How often should you change your oil?

You should always analyze the source of your information because it can make a big difference if that source has your best interests in mind. If a used car salesman tells you something about buying a car, they may have their own agenda that won’t help you.

In the case of oil changes, I usually hear how often I should change the oil from the people I’m paying to change my oil. Changing your oil too frequently isn’t going to cause any problems (except to your budget) so it’s not bad advice, but is it really necessary?

I did some research and the short answer is it’s not necessary to change your oil as frequently as many shops recommend. Your best bet is to follow the manufacturer’s recommendations found in your owner’s manual.

There was an Ask Metafilter post on this, asking if the 3,000 mile oil change was a scam. The general answer there was yes, it is a scam. From a discussion at autoblog, several people recommend changing your oil every 5,000 miles.

Lastly, consumer reports car care myths vs. reality says,

Although oil companies and quick-lube shops like to promote this idea, it’s usually not necessary. Go by the recommended oil-change schedule in your vehicle’s owner’s manual. Most vehicles driven under normal conditions can go 7,500 miles or more between oil changes. Some models now come with a monitoring system that alerts the driver when the oil needs changing. Depending on driving conditions, these can extend change intervals to 10,000 or 15,000 miles.


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  1. About a year ago, my Matrix’s engine seized. (Turns out there’s an awful lot of people who have that problem with certain Toyota engines. Google “Toyota engine sludge” and you’ll get an idea of just how many Toyotas have this problem.) Because I got my oil changed every 7500 miles, Toyota refused to honor the powertrain warranty on the car even though it was within the 36000 mile/3 year limit. There was a stipulation within the warranty that said I had to get my oil changed as often as the dealer recommended despite the fact that the owner’s manual recommended 7500 miles. So, the dealer had a lube shop within the dealership… and the dealer recommended getting oil changes every 3000 miles. So I ended up footing the bill for replacing the engine of a fairly new car. It would have been a lot cheaper if I’d gone every 3000 miles.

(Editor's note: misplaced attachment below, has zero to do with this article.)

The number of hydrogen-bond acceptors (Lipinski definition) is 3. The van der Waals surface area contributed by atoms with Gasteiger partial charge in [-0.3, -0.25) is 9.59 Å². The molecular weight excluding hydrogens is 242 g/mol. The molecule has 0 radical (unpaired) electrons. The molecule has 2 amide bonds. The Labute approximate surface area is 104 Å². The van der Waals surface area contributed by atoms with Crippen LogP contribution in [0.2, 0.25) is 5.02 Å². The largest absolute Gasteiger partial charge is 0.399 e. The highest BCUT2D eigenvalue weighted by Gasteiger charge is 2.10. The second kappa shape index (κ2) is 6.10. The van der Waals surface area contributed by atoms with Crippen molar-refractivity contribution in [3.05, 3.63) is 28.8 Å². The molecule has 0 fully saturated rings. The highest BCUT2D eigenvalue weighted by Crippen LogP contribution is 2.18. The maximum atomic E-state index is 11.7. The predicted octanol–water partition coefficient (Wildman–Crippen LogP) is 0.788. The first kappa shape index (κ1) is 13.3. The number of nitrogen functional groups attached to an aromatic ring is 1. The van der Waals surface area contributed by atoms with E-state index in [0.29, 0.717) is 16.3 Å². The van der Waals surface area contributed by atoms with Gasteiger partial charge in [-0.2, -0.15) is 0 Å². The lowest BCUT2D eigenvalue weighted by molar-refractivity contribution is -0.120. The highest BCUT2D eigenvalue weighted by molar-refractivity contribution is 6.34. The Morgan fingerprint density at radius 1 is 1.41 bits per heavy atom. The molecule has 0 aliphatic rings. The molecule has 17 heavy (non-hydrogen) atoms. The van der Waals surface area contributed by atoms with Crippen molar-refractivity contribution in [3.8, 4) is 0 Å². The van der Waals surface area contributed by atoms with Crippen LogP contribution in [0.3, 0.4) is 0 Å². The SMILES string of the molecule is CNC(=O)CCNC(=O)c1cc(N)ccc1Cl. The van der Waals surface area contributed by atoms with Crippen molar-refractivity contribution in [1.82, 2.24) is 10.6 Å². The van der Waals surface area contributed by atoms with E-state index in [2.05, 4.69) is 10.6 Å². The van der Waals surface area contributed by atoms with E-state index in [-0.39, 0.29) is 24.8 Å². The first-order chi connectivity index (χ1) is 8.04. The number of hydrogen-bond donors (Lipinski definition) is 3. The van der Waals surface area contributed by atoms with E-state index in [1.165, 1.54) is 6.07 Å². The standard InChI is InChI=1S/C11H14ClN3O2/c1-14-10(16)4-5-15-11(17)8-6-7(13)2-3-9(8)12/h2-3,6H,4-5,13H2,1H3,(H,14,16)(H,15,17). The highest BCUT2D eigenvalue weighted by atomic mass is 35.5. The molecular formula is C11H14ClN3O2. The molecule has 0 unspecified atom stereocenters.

Anyway, if your car is still under warranty, I’d check the fine print for such maintenance stipulations before scheduling services.

    Comment by Jan on April 9, 2007 @ 11:44 pm
  2. Wow, I’ve never heard of such a requirement. It seems outrageous that they can void your warranty because you followed the car manual. That sounds like a cheap way for them to get out of doing the repairs.

    “Ah yes, you were supposed to cluck like a chicken when you asked for this repair, and since you didn’t, I’m terribly sorry, but your warranty is void.”

    Comment by dan on April 10, 2007 @ 6:25 am
  3. Ah, I wish I had had this information before I killed my Saturn! It was getting pretty old, and over 100k my local Jiffy Lube charged more for some reason. I could have saved myself about $15-25 if I had known this.

    Comment by Meredith on April 10, 2007 @ 10:48 am
  4. I have read on google about how often should I change my oil some say 15000 is safe and some say 3000 if u change it yourself what milage range would u recommend without a car warranty I like castrol is it a good grade of oil this is for 03 chevy impala 3.8 motor 57000 miles I just put it in a 98 olds intregue

    paul lessley sallisaw okla, 74955

    Comment by paul lessley on April 21, 2007 @ 8:24 pm
  5. The engine on my 2005 Subaru Imprezza seized with 47K miles on it because the oil vanished from the engine. I had not changed it in 12K miles, which is 3 oil changes. They are saying they will not honor the warranty because I have no documentation for oil changes. I used to believe they were simply jacking up my costs by requiring frequent oil changes, but the real reason is that they want to make sure the oil levels don’t drop. They know the oil disappears and they want to protect themselves from warranty claims.

    Comment by bob on May 3, 2007 @ 1:50 pm

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